Finding a comfortable position was a challenge, but I managed after a few tries. Once my body was situated, I let out the kind of sigh that is accompanied by shivers, and a queer need to bawl my eyes out. I don’t know. Maybe I’d come uncomfortably close to death too many times in a twenty-four hour period?

A few tears leaked out, and something surprising happened. I fell asleep.

When I woke up, it was abrupt, and full of instant realizations. First of all, it was dark outside. I’d slept until nightfall. Second, someone was breathing warmly in my ear, and smelled like cask tapping time at a distillery.

“Are you awake, Frank?” Some woman asked, trying to be sexy under the influence. Whoever she was, she was on top of me, holding me down. Not optimal!

“Yes.” My gun and right hand were pinned underneath me.

“I wanted to come up and check on you. How are your little testes feeling?”

“Tracy?” No. Couldn’t be!

“Mmhmm.”

Shit!

“They’re…fine. Could you get off me?”

“Mm. I want to get off with you, Mister Zombie Killing Guy!”

“Who? What? When? Where? How?”

She giggled drunkenly, and stuck her hand up my shirt.

“Whoa, Nelly!” My nipples were under attack from a curvy, soused woman! Flee my brothers! Flee!

“Tee-hee!”

“Oh no.”

Tracy started to lick my ear. My reservations were fading fast, even if my reproductive anatomy was screaming at me in complete disagreement. No, I wasn’t healthy enough for this kind of thing!

“Hey, Tracy. Ah. Please. No, not that! Don’t suck my earlobe! Oh. Oh, no.” Save me, I’m about to injure myself.

“Mm!”

She grabbed the back of my skull and turned my head so fast that my vertebrae crackled in protest. I would have yelped, complained, or something, but her tongue had invaded my mouth, intent on boxing with my uvula.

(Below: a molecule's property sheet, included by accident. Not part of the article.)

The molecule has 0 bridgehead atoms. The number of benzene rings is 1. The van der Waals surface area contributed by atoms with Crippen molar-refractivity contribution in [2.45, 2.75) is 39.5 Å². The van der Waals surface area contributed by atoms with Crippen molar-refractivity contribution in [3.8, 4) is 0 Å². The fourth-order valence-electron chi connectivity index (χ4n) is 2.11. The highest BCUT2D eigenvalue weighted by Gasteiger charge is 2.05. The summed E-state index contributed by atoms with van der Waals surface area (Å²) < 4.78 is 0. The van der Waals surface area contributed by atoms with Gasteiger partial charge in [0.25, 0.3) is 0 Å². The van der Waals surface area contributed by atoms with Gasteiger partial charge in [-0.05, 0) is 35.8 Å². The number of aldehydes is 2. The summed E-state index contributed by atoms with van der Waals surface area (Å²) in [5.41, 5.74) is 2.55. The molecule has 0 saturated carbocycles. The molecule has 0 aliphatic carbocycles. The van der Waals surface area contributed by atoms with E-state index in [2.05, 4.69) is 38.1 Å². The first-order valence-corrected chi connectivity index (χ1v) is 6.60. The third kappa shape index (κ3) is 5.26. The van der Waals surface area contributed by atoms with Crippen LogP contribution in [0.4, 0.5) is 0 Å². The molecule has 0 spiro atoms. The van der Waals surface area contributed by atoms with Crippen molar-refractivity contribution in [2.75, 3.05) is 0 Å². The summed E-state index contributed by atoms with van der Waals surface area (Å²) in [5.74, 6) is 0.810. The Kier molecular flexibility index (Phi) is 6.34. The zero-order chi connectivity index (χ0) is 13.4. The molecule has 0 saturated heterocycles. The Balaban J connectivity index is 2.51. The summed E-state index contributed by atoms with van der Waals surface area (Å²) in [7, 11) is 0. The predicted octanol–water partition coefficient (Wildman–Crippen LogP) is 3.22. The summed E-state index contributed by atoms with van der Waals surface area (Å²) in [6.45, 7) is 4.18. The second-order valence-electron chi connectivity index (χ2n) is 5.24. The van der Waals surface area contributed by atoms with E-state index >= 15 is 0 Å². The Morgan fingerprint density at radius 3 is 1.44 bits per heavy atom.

The wonderful woman who’d attended to my testicular recovery, ravished my mouth, tasting of home-brewed hooch. I think I got some sort of contact-drunk from just kissing, because I started thinking that following her lead would be a healing experience after the day I’d had.

I moved to turn over, so I could face her, and return the attention she’d paid to my chest, when I noticed something. She was snoring. Her mouth was moving against mine, but her eyes were closed, and she was snoring.

What? What? What?

Once I rolled over the whole way, she shifted position, and her mouth closed. She slid off me and onto the edge of my sleeping bag, dead asleep.

“But. But. But.”

The only answer I got was more gentle snoring.

I was miffed when I fell back asleep, not very long after rolling back over.

Morning arrived like an icepick to my eyeball. Tracy was gone. I was still strangely disappointed. Then I noticed a shapely pair of legs, ending in sensible shoes, outside the door of my tent.

“Hello?”

“Are you awake Mr. Stewart?”

“Yes.”

“It’s me, Louise Malley. I heard about yesterday, and came to see if you completed your half of the bargain.”

I grunted, got to my hands and knees, and shuffled to the zipped-up nylon door.

“Yes. The head is under the bucket behind you.” I unzipped the flap and pointed.

“Oh!” She exclaimed, and went to take a look. “Marvelous!”

“So? What about the hardware store?” I asked.

She turned back to look at me, and the smile on her face was incredibly disconcerting. I watched her reach into her purse, dig out a key ring, and toss it towards me.

“Thank you for your hard work. I’ll have my people remove the blockade by this afternoon.”

“Great.”

“You’re really very good at your job,” she told me, still smiling in that strange way. “Now I have less competition for precious resources.”

“Huh?”

Her perfect pork bun bosom heaved as she laughed at me. I began to worry.

“I’m so glad I fooled you! All you people need is pale skin, good makeup, eye drops, mouthwash, and tits!” She cackled. “I was an actress before I died, you idiot.”

I tried to pull my gun, but it was missing.

She looked at me, and my bladder froze solid.

“Don’t worry Frank,” Louise purred, “I don’t want you. You’re not food. I will hold my side of the bargain, though, and give you a warning. Do not ever raise your hand to me, or it will be the last thing you ever do, you whiny sack of shit.”

I won’t lie; I gawped at her.

“Now, enjoy your little piece of trading heaven, and stay out of my way.” She turned, walked towards the edge of the roof, and calmly jumped off.

I remained where I was, on all fours, mostly inside my tent. She’d left me the head, the keys, and a very bad taste in my mouth.

“I was used by the Pork Bun Zombie Queen.”